Ernest Hemingway | Critical Essay by Morris Freedman

This literature criticism consists of approximately 8 pages of analysis & critique of Ernest Hemingway.
This section contains 2,357 words
(approx. 8 pages at 300 words per page)
Buy the Critical Essay by Morris Freedman

Critical Essay by Morris Freedman

SOURCE: Freedman, Morris. “Disparaging Hemingway.” Virginia Quarterly Review 77, no. 1 (winter 2001): 76-82.

In the essay below, Freedman speculates to what extent the media's fascination with and exploitation of the cult of personality in the case of Hemingway affects considerations of his writing and whether or not this may be justified.

In introducing his less than admiring review of Ernest Hemingway's Across the River and Into the Trees, in The New York Times Book Review, John O'Hara referred to him as the greatest writer since Shakespeare. O'Hara wasn't simply being contrarian; I'm sure he could have reasonably justified the hyperbole. As a fellow professional writer, he understood that if Hemingway had not written much that was indifferent or inferior, like the book under scrutiny, as Shakespeare and O'Hara himself had done, Hemingway might not have written so much...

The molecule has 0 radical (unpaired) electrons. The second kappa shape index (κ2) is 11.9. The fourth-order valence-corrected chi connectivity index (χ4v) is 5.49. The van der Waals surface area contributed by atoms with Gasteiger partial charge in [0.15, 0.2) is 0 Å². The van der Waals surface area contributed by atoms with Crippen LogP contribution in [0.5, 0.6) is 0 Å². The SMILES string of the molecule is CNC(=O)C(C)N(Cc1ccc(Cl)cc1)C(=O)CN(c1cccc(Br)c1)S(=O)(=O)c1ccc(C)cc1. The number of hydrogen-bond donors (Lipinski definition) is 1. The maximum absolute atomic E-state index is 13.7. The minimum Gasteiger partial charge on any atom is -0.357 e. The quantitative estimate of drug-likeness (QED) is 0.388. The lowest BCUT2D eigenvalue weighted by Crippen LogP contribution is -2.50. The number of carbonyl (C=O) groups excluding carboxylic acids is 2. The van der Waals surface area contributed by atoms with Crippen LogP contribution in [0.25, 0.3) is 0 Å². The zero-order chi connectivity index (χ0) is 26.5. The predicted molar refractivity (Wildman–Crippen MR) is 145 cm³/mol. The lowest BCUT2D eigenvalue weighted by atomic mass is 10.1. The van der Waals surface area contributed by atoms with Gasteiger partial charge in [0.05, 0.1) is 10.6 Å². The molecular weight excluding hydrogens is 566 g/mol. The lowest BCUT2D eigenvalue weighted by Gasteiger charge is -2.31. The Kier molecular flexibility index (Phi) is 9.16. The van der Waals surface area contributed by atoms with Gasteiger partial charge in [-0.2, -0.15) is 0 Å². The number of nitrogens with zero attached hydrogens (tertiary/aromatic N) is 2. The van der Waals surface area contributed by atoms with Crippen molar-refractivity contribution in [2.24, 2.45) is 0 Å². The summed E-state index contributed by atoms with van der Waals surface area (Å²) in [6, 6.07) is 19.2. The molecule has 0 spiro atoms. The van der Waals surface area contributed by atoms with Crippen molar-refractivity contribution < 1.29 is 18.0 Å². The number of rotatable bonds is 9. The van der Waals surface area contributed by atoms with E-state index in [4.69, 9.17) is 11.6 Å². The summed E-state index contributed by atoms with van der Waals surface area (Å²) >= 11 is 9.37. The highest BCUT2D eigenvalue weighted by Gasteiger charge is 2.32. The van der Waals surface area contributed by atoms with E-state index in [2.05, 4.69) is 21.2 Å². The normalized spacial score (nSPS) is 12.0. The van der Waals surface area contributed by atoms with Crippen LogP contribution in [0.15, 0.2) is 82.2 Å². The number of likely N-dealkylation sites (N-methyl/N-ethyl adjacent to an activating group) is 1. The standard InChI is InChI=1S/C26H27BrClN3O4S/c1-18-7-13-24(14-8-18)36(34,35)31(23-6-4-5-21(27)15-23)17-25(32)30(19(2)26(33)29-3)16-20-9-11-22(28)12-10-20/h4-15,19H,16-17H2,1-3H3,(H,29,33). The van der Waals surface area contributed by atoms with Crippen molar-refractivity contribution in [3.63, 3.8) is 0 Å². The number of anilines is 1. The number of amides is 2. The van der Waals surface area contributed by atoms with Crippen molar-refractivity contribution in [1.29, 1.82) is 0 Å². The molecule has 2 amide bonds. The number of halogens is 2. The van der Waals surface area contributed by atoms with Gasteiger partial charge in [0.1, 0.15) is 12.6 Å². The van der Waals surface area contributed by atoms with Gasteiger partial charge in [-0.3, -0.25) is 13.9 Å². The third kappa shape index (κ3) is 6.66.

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This section contains 2,357 words
(approx. 8 pages at 300 words per page)
Buy the Critical Essay by Morris Freedman
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